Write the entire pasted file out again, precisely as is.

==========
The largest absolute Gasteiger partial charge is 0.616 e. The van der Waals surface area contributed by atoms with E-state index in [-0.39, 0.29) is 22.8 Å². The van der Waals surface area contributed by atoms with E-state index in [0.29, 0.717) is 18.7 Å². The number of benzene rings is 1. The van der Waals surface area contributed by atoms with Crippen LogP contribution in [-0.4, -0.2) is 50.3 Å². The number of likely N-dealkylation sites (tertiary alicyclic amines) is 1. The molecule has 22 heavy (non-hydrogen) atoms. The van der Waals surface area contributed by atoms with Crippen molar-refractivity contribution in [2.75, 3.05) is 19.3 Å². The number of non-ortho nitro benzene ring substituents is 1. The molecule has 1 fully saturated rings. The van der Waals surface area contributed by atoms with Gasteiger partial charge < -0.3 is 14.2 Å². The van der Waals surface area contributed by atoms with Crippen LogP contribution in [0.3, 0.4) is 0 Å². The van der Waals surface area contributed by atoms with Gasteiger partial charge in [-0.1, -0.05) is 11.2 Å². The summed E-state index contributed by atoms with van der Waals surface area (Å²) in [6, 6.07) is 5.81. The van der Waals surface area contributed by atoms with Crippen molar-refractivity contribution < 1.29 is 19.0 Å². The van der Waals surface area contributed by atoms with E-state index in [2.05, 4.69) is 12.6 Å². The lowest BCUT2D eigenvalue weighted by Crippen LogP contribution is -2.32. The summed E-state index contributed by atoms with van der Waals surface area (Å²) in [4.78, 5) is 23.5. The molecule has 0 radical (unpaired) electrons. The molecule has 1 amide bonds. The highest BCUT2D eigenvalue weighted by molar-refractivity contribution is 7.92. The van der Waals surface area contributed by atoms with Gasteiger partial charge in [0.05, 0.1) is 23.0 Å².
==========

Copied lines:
The largest absolute Gasteiger partial charge is 0.616 e. The van der Waals surface area contributed by atoms with E-state index in [-0.39, 0.29) is 22.8 Å². The van der Waals surface area contributed by atoms with E-state index in [0.29, 0.717) is 18.7 Å². The number of benzene rings is 1. The van der Waals surface area contributed by atoms with Crippen LogP contribution in [-0.4, -0.2) is 50.3 Å². The number of likely N-dealkylation sites (tertiary alicyclic amines) is 1. The molecule has 22 heavy (non-hydrogen) atoms. The van der Waals surface area contributed by atoms with Crippen molar-refractivity contribution in [2.75, 3.05) is 19.3 Å². The number of non-ortho nitro benzene ring substituents is 1. The molecule has 1 fully saturated rings. The van der Waals surface area contributed by atoms with Gasteiger partial charge < -0.3 is 14.2 Å². The van der Waals surface area contributed by atoms with Crippen LogP contribution in [0.3, 0.4) is 0 Å². The van der Waals surface area contributed by atoms with Gasteiger partial charge in [-0.1, -0.05) is 11.2 Å². The summed E-state index contributed by atoms with van der Waals surface area (Å²) in [6, 6.07) is 5.81. The van der Waals surface area contributed by atoms with Crippen molar-refractivity contribution < 1.29 is 19.0 Å². The van der Waals surface area contributed by atoms with E-state index in [2.05, 4.69) is 12.6 Å². The lowest BCUT2D eigenvalue weighted by Crippen LogP contribution is -2.32. The summed E-state index contributed by atoms with van der Waals surface area (Å²) in [4.78, 5) is 23.5. The molecule has 0 radical (unpaired) electrons. The molecule has 1 amide bonds. The highest BCUT2D eigenvalue weighted by molar-refractivity contribution is 7.92. The van der Waals surface area contributed by atoms with Gasteiger partial charge in [0.05, 0.1) is 23.0 Å².